THE FUTURE OF WAR, A HISTORY
Reviewed by: Andrew Livsey
Lawrence Friedman has written quite a good book. That is to say that it’s better than most, but given the author’s eminence it is also a genuine disappointment.
Friedman tells us in broadly chronological sequence, from 1870 to the present, the predictions people have made about what the next war will unfold. He draws out the consistent tendency to overestimate the effect of a single blow and thus to underestimate the duration and cost of wars. Towards the end he also considers current trends in warfare, arguing for a shift in the use of violence from being a tool of states to something used by gangs. As you’d expect the book is clearly written and the narrative robustly footnoted.
The fundamental problem is that Friedman does the groundwork in justifying his point, that people are serially overconfident in their predictions of the speed with which a war can be won, and then doesn’t take it any further. The reason seems to be that he hasn’t engaged with the relevant literature. There is a significant body of work on overconfidence in war to which Friedman seems oblivious, with Dominic Johnson just one among many drawing the link between human psychology and decision making. The literature on prediction is also ignored. Philip Tetlock is the leader here but Nate Silver and others also have much of value to say, with significant long-term studies providing valuable evidence.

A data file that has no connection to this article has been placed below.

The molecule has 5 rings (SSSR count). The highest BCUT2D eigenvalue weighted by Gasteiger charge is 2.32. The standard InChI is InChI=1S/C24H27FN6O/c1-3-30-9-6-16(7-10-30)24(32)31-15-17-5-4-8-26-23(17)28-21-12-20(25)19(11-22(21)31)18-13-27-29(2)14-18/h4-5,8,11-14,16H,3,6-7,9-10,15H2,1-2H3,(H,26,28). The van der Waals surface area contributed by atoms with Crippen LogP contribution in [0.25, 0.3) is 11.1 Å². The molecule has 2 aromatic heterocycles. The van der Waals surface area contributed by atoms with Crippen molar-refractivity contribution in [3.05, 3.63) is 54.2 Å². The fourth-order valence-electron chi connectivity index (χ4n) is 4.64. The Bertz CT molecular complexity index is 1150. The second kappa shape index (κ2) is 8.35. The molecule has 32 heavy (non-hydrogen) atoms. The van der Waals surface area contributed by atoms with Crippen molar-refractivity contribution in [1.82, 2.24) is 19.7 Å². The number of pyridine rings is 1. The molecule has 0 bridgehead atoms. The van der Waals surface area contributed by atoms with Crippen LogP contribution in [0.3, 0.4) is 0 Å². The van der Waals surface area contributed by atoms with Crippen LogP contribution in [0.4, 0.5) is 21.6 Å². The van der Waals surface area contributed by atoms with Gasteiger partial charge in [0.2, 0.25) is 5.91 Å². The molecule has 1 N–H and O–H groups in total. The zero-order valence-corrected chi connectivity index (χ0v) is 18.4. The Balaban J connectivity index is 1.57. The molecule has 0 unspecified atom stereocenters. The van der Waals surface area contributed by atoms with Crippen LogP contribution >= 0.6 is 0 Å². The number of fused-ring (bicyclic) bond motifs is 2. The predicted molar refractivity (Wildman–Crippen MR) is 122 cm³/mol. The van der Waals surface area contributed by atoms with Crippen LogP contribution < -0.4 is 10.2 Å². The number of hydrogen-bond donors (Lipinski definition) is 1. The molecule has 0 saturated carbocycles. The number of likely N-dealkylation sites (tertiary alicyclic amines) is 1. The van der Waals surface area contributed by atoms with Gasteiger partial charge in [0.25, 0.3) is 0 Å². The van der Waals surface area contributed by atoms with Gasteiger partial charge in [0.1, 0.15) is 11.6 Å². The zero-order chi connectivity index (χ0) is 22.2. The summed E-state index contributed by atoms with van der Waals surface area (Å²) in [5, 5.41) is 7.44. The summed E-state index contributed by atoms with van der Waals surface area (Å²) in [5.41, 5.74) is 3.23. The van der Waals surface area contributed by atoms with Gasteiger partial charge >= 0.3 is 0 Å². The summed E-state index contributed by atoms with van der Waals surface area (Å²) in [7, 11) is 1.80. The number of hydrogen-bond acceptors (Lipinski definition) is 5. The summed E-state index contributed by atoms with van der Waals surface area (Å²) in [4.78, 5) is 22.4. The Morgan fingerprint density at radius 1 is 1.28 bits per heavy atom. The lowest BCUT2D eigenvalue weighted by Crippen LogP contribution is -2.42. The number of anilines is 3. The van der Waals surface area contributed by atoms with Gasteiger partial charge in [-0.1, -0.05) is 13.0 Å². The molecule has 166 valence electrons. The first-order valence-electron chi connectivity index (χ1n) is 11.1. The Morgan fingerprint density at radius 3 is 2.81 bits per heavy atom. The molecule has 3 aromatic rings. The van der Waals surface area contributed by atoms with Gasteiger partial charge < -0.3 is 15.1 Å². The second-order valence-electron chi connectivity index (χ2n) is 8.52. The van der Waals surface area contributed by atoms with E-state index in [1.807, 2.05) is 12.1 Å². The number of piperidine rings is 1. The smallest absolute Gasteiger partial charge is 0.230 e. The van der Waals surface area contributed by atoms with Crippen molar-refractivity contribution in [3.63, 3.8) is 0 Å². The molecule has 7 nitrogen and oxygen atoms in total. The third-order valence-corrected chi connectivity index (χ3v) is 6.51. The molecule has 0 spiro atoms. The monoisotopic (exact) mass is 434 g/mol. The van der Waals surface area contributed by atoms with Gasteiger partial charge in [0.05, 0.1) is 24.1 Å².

When Friedman comes to discuss the future of war there are a few useful points but again it seems that his engagement with the theoretical literature is sporadic. He has a reasonable grasp of applied robotics but for artificial intelligence he would have benefited from noting some of the key distinctions between human and computer intelligence made in articles such as by Ken Payne. Similarly, though he mentions the US Defence Advanced Research Projects Agency (DARPA) he seems to have read little of their work. Meanwhile views on the efficacy of his attack on Pinker’s contention in Better Angels of Our Nature that mankind is getting less violent will vary, but I found it unpersuasive. Much of his argument seemed to hang on the casualty figures for a single conflict, which does not really engage with Pinker’s key point.
It is only fair to say that the view expressed here is that of an outlier. Every one of the umpteen other reviews of this book I’ve found has been glowing with praise. I rather hope that someone writes in to tell me what I’ve missed. Pending that however I need give you a conclusion. It is this: Friedman has written a better book than I or most of us could write, with a persuasive narrative, but he could have done much more in drawing out the implications and reasons behind the events. This is, it seems, because of an engagement with the literature which is so patchy I’d be wary in using this book as an indication of relevant material. Borrow it from a library if you will, but there are plenty of others produced this year that have a better claim to a permanent place on your shelf.